Men were observed to derive benefit from a Greek Mediterranean diet and women were found to generally adhere more closely to diet interventions than men.
Data from a recent study suggest that Mediterranean-DASH Intervention for Neurodegenerative Delay (MIND) and variants of Mediterranean diets can delay the age of onset of Parkinson disease (PD). These associations differed between sexes.
Women were found to benefit most from the MIND diet, with those in the high dietary tertile experiencing differences of up to 17.4 years (P <.01) in onset age of PD when compared to women in the low dietary tertile. Men benefitted most from the Greek Mediterranean (GM) diet, with men in the high dietary subgroup experiencing differences of up to 8.4 years (P = .02) in onset age of PD when compared to men in the low dietary tertile.
“We have captured a strong, female‐driven correlation between MIND diet adherence and delayed PD onset in a manner similar or superior to the GM diet. The sex specificities presented here are novel and may prove to be an important contributor to the sex differences observed in PD,” wrote senior author Silke Cresswell-Appel, MD, associate professor, University of British Columbia, and colleagues.
Cresswell-Appel and colleagues analyzed data from 167 patients with PD with an average age of 64.9 years (standard deviation [SD], 8.0) and an average PD onset at 6.5 years (SD, 3.1) prior to the study. Men made up 68.3% (n = 114) of the total patients. Control participants were 39.3% (n = 33 out of 84) male with an average age of 61.8 years (SD, 9.9).
Patients with PD who were older and had later age of onset had higher adherence to all diets; these correlations remained significant for men in the GM and Mediterranean (MEDI) diets and women in the MIND diet. Age was not significantly associated with any dietary score in the control groups.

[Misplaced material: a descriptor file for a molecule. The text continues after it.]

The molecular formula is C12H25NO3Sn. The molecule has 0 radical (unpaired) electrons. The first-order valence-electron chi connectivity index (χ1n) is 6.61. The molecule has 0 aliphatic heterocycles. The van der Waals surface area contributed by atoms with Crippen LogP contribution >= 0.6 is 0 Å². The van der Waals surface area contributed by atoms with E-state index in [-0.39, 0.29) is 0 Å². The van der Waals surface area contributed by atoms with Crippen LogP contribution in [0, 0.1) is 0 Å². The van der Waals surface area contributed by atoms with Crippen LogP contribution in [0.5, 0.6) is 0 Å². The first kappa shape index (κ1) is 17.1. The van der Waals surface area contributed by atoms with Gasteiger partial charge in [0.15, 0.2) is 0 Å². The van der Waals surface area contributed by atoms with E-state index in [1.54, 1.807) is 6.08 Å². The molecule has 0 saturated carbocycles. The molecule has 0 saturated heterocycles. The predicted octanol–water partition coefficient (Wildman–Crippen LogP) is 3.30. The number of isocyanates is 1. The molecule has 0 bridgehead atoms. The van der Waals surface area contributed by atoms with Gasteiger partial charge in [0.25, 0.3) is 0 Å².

“Given the findings presented here and in previous articles, individuals should be encouraged to eat a diet rich in fresh vegetables, whole grains, and healthy oils while limiting their intake of dairy, red meat, and sugary/processed foods. These dietary habits should be promoted from an early age, as prodromal features of PD and other neurodegenerative disorders can manifest decades before official diagnosis,” the authors wrote.
Cresswell-Appel and colleagues found the strongest correlation between women with high adherence to the MIND diet and later PD onset (difference between high and low tertile [E], 15.6–17.4; P ≤.003). Adherence to the MIND diet was not significantly correlated to PD onset age in men (E, 3.6–7.4; P = .21–.01) and no other diet in any other subgroup had as strong a correlation (E, 15.6–10.8; P <.25).
There was also a significant but weaker association between women in the GM diet and age of PD onset (E, 8.4–9.8; P = .05–.03). The GM diet correlated most consistently with age of PD onset in men (E, 6.2–8.4; P =.02–.002). Across all models and subgroups, the MIND diet (E, 3.6–7.4; P = .21–.01) and MEDI diet (E, 4.6–6.4; P = .15–.03) were only weakly correlated with age of PD onset.
“It is currently unknown whether there are critical time windows in which dietary habits are particularly influential on brain health. Overall, these data paint a compelling rationale for interventional and animal‐based studies that investigate the direct impact of Mediterranean‐style diets on PD etiology in a sex‐specific manner. This study should be repeated in a larger, preferably prospective cohort to confirm these findings. Future work will investigate the effect of the diet on other PD symptoms including gut microbial dysbiosis, disease progression, constipation, cognition, and other factors,” Cresswell-Appel and colleagues concluded.